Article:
Let’s make good grammar relevant again

By Reba Hull Campbell

I confess. I’m a word nerd. For me, writing is a passion, not just a way to communicate.

I see writing as an intersection of creativity, experience, knowledge and connection. It’s an art and a science where clarity and crisp communication converge with inspiration and flow.

Writing, editing and proofing are a fun puzzle, not a dreaded chore, for me. I love reading anything connected to words and language. The day the new AP Stylebook comes out is always reason for celebration. I’m on a text thread with several friends who love trading messages when we find atrocious editing errors in newspaper headlines. And doesn’t everyone still have their high school grade grammar book?

Working with a good editor is a writer’s nirvana for me. There’s usually a way to tighten things up a bit, improve the flow or find a more vivid word. I’m constantly trying to make my personal writing more creative, open and insightful and work toward clarity of message and purpose in my professional writing. I stopped striving for perfection in both types a while back (thus the need for a good editor), but that doesn’t mean I stop trying to improve. In most cases, the rules of grammar are what help me fine tune my writing.

In my professional life, I’m an evangelist for the notion that good writing is critical in any career. Strong writers also tend to be sharp critical thinkers. They are the people leaders want around them to help flesh out ideas and communicate those ideas creatively.

However, good ideas go nowhere if the writer can’t express them clearly and concisely. Grammar, spelling and punctuation rules are what bring clarity to big ideas.

When I get bogged down in refining an idea or condensing a complicated concept, I can almost always conjure up a grammar rule that will help solve the problem. Did I place a modifier incorrectly? Have I buried the point under mounds of adjectives? Did I let an inappropriate passive voice sentence slip in? Does a misused punctuation mark make an important point unclear? Did a run-on sentence garble a strong idea? Are all my subjects and verbs in agreement? The rules of grammar can almost always help me get out of a stuck place.

After several recent close calls that stopped short of life threatening when I was arguing over the importance of a grammar edit, I’m wondering if it’s time to take this mild obsession with writing rules and convert it to a full-blown movement.

It’s time to make good grammar relevant again! (The rare use of an exclamation point is intentional here.) Maybe we need a National Grammar Month or a Ditch the Improper Punctuation Week when we grammar nerds can rise up together in support of good writing habits.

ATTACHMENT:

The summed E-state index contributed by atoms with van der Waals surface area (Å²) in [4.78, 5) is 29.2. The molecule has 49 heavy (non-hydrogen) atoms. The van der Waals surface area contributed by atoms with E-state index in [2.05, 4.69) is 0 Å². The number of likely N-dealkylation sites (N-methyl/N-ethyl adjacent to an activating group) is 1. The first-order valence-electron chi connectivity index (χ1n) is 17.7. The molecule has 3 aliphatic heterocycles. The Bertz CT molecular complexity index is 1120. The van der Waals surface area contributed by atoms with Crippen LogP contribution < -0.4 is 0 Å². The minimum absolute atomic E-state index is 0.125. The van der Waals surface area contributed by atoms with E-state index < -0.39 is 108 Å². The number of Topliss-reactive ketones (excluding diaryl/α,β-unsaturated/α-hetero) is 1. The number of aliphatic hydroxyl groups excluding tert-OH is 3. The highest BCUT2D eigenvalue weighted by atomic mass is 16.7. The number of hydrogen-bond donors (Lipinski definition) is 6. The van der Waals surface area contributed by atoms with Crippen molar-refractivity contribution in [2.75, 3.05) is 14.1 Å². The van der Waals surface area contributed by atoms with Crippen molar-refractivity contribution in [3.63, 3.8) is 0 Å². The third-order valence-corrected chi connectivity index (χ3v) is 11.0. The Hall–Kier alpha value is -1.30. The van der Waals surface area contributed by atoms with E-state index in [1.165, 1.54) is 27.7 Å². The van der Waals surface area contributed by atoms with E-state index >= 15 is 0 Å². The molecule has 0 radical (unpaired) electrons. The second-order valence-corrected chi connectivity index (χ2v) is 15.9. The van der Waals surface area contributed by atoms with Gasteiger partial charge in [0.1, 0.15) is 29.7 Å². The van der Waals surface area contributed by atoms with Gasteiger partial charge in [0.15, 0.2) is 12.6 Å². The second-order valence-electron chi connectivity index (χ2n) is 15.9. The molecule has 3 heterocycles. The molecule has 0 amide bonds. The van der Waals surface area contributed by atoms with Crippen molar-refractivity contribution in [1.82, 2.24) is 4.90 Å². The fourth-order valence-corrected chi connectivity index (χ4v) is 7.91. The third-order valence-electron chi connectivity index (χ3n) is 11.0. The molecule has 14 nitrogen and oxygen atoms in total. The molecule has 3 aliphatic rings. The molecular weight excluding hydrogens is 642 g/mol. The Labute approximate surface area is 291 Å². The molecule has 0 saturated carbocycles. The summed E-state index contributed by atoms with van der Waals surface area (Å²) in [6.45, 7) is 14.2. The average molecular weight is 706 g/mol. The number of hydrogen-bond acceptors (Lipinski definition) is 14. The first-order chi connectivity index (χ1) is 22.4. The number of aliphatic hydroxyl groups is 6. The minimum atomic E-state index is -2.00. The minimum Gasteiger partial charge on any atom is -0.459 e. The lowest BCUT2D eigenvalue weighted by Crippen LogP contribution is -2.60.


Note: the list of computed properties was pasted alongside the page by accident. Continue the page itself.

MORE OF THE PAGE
Unfortunately, in today’s world, grammar rules seem to be less urgent. Obviously, our digital culture has contributed to this decline. Add to that an increasing informality in many professional environments, and we see more and more liberties with language, grammar rules and sentence structure.

Over the years, colleagues, friends, family members and students have challenged my obsession with words and rules. They have questioned whether grammar rules are still relevant. When a student recently asked why it mattered if she knew the rules for using “I” or “me” as a subject or object, I was stunned. She said, “It sounds just fine to my ear to say ‘She’s going with Mary and I.’”

I hear very smart people using this incorrect construction daily. They think it sounds fine, but it’s not. Why should grammar rules be any less important in a professional context than accurate formulas are for calculating interest or precise procedures are for diagnosing an illness?

Unfortunately, the writing profession doesn’t have formal accepted practices governed by some appointed board like the accounting or legal professions do. We can’t be censured for improper use of participles or ending a sentence with “at.” We editors and writers have to police ourselves.

Sure, we have our grammar rule books and style guides, but these vary by profession, publication styles and audience. Given these often confusing rules, we sometimes find it easy to get sloppy in writing and editing and choose to think “well I know that’s right in one style book” or “it sounds right to my ear.”